Image source: SunEdison, .

In the past year, SunEdison (NYSE: SUNE) stock has plummeted over 90% -- and 50% in the last month, alone. With a meager $475 million market cap left to its name, investors are wondering whether the company is setting itself up for a record rebound, or whether it should be left for scrap. The scenario looked even more dire on Tuesday, when it announced it would delay earnings while undergoing an audit investigation.

But here at The Motley Fool, we make a business of exploring all possible outcomes, however unlikely they may seem to be. So for all the skeptics out there, here are three reasons SunEdison stock could still rise again.

1. Tying the knot with Vivint Solar
In its latest business update, SunEdison's Vivint Solar (NYSE:VSLR) acquisition was front and center. SunEdison has received major flak for stretching its finances thin to acquire company after company in its quest to become the biggest renewable energy player around, and shareholders have paid dearly for this strategy.

Luckily, the company has found some wiggle room with its latest and greatest acquisition -- it backpedaled on its Vivint Solar terms and has since secured a $2--per-share cash reduction in exchange for a $0.75 increase per share in stock considerations.

This new negotiation with Blackstone Group, which owns around three-quarters of outstanding Vivint shares, makes the soon-to-be-acquired company's $1.9 billion price tag look more reasonable. The deal is expected to close in the first quarter of 2016, and if all goes as planned, Vivint Solar and its assets will be spread around SunEdison and its yieldcos as a last hurrah to SunEdison's solar shopping spree. Once Vivint is firmly embedded in SunEdison's business, investors will breathe easier and may even be willing to admit that the expected 9.5% 10-year average levered cash-on-cash yield may even be a good thing for SunEdison.

2. SunEdison grows a cash cow
Currently, SunEdison's trailing-12-month operating cash flow (cash on hand after considering cash received from everyday operations) sits at negative $1.9 billion. When considering its TTM levered free cash flow, SunEdison is stuck with a significantly worse negative $3.3 billion after paying debt obligations. Compare those numbers (and others) to a relatively similar company like First Solar (NASDAQ:FSLR), and SunEdison's debt doesn't exactly excite investors worried about overextension:



First Solar


$2.5 billion

$3.7 billion

Operating cash flow (TTM)

($1.9 billion)

$0.5 billion

Levered free cash flow (TTM)

($3.3 billion)

$1.1 billion


$11.7 billion

$0.3 billion

Debt-to-equity ratio (most recent quarter)



Data source: Yahoo! Finance. TTM = trailing 12 months.

SunEdison has seen the light and is working to make its cash flow positive and steady. The chart below shows how the company will move cash over the next year (click here and advance to slide 14 for a full-resolution version).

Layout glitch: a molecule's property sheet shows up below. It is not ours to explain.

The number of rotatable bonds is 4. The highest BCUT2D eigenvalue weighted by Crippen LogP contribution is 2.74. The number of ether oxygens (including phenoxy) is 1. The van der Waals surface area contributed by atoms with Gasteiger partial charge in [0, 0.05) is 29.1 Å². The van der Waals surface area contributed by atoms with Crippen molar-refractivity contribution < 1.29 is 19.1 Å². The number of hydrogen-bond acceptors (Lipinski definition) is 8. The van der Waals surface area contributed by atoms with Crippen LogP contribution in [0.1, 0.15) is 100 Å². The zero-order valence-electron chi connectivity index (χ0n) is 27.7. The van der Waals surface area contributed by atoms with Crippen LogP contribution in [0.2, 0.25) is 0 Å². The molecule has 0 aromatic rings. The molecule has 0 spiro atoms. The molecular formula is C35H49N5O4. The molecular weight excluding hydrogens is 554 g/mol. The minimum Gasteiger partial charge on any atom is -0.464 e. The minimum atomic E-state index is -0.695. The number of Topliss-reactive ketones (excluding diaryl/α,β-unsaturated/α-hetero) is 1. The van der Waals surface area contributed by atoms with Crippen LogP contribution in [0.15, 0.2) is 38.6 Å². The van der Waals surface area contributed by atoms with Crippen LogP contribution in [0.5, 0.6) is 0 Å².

Image source: SunEdison. 

If the company is successful in getting its books in order, investors may just give SunEdison stock another chance.

3. Investors look to longer-term horizons
Solar stocks, in general, have hit a major rut. Over the past year, First Solar has been one of the only solar companies whose stock has offered any gains to shareholders.

FSLR Chart

FSLR data by YCharts.

There are many reasons that solar stock prices have dropped. Excessive expectations, low oil prices, unsteady finances, and regulatory hiccups have all caused investors to reconsider solar's risk-return model. The massive general stock market sell-off hasn't exactly helped things, either.

Currently, investors are scared. They're looking for safe havens, and few solar stocks fit that description. If solar companies prove that they can pull themselves out of a burst bubble over the next year, investors may swallow their short-term losses and set their sights on solar's long-term potential. If that's occurs, SunEdison stock may take the spotlight as a value grab in an expanding solar market.

Buy SunEdison?
There are many more reasons that this stock could rise -- but there are also reasons that it could fall even further. Ultimately, investors looking to do anything more than make a risk-filled attempt to time SunEdison's erratic market movements should hold off for now. This solar stock is not for the faint-hearted, and investors should be sure they understand the risks before they add its shares to their portfolio.

This article represents the opinion of the writer, who may disagree with the “official” recommendation position of a Motley Fool premium advisory service. We’re motley! Questioning an investing thesis -- even one of our own -- helps us all think critically about investing and make decisions that help us become smarter, happier, and richer.